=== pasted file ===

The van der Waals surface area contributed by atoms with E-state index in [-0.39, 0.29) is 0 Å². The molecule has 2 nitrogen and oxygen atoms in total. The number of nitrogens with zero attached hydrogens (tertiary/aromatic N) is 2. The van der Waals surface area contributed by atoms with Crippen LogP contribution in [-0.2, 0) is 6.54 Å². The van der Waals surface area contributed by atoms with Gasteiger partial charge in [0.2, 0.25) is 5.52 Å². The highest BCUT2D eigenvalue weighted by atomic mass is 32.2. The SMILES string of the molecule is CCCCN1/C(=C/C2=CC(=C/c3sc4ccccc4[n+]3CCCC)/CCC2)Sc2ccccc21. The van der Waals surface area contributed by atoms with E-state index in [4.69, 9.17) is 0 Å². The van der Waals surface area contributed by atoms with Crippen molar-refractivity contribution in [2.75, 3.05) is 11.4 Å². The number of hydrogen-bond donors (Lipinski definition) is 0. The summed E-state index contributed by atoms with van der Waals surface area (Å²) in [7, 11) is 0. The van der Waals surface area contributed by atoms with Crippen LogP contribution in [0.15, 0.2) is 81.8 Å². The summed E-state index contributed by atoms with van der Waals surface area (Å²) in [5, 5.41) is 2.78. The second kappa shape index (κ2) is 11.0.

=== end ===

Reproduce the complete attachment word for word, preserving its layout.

The van der Waals surface area contributed by atoms with E-state index in [-0.39, 0.29) is 0 Å². The molecule has 2 nitrogen and oxygen atoms in total. The number of nitrogens with zero attached hydrogens (tertiary/aromatic N) is 2. The van der Waals surface area contributed by atoms with Crippen LogP contribution in [-0.2, 0) is 6.54 Å². The van der Waals surface area contributed by atoms with Gasteiger partial charge in [0.2, 0.25) is 5.52 Å². The highest BCUT2D eigenvalue weighted by atomic mass is 32.2. The SMILES string of the molecule is CCCCN1/C(=C/C2=CC(=C/c3sc4ccccc4[n+]3CCCC)/CCC2)Sc2ccccc21. The van der Waals surface area contributed by atoms with E-state index in [4.69, 9.17) is 0 Å². The van der Waals surface area contributed by atoms with Crippen molar-refractivity contribution in [2.75, 3.05) is 11.4 Å². The number of hydrogen-bond donors (Lipinski definition) is 0. The summed E-state index contributed by atoms with van der Waals surface area (Å²) in [7, 11) is 0. The van der Waals surface area contributed by atoms with Crippen LogP contribution in [0.15, 0.2) is 81.8 Å². The summed E-state index contributed by atoms with van der Waals surface area (Å²) in [5, 5.41) is 2.78. The second kappa shape index (κ2) is 11.0.